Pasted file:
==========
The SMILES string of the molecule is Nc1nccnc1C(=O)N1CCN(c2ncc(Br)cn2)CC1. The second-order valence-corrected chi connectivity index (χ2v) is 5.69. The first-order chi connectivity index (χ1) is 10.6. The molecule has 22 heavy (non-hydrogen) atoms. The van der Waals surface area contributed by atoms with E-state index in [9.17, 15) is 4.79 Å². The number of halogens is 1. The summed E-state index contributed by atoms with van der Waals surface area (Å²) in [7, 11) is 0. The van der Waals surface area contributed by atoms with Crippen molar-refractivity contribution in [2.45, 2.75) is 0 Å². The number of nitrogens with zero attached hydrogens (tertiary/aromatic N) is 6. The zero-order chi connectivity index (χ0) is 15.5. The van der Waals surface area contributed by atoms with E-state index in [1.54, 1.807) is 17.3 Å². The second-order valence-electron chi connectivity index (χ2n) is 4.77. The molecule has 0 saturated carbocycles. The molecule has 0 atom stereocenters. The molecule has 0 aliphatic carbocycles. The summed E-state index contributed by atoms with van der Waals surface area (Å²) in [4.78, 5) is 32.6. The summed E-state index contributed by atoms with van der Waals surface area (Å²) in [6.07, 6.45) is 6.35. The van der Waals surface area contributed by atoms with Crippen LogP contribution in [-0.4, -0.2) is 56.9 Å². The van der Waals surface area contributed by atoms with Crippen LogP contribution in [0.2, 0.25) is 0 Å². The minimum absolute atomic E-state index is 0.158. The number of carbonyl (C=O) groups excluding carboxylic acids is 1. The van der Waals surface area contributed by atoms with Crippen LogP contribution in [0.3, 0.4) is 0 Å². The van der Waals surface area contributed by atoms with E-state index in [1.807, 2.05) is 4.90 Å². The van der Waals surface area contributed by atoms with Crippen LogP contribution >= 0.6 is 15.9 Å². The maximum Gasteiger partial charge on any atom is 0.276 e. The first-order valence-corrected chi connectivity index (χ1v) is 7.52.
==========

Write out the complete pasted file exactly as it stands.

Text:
The SMILES string of the molecule is Nc1nccnc1C(=O)N1CCN(c2ncc(Br)cn2)CC1. The second-order valence-corrected chi connectivity index (χ2v) is 5.69. The first-order chi connectivity index (χ1) is 10.6. The molecule has 22 heavy (non-hydrogen) atoms. The van der Waals surface area contributed by atoms with E-state index in [9.17, 15) is 4.79 Å². The number of halogens is 1. The summed E-state index contributed by atoms with van der Waals surface area (Å²) in [7, 11) is 0. The van der Waals surface area contributed by atoms with Crippen molar-refractivity contribution in [2.45, 2.75) is 0 Å². The number of nitrogens with zero attached hydrogens (tertiary/aromatic N) is 6. The zero-order chi connectivity index (χ0) is 15.5. The van der Waals surface area contributed by atoms with E-state index in [1.54, 1.807) is 17.3 Å². The second-order valence-electron chi connectivity index (χ2n) is 4.77. The molecule has 0 saturated carbocycles. The molecule has 0 atom stereocenters. The molecule has 0 aliphatic carbocycles. The summed E-state index contributed by atoms with van der Waals surface area (Å²) in [4.78, 5) is 32.6. The summed E-state index contributed by atoms with van der Waals surface area (Å²) in [6.07, 6.45) is 6.35. The van der Waals surface area contributed by atoms with Crippen LogP contribution in [-0.4, -0.2) is 56.9 Å². The van der Waals surface area contributed by atoms with Crippen LogP contribution in [0.2, 0.25) is 0 Å². The minimum absolute atomic E-state index is 0.158. The number of carbonyl (C=O) groups excluding carboxylic acids is 1. The van der Waals surface area contributed by atoms with Crippen LogP contribution in [0.3, 0.4) is 0 Å². The van der Waals surface area contributed by atoms with E-state index in [1.807, 2.05) is 4.90 Å². The van der Waals surface area contributed by atoms with Crippen LogP contribution >= 0.6 is 15.9 Å². The maximum Gasteiger partial charge on any atom is 0.276 e. The first-order valence-corrected chi connectivity index (χ1v) is 7.52.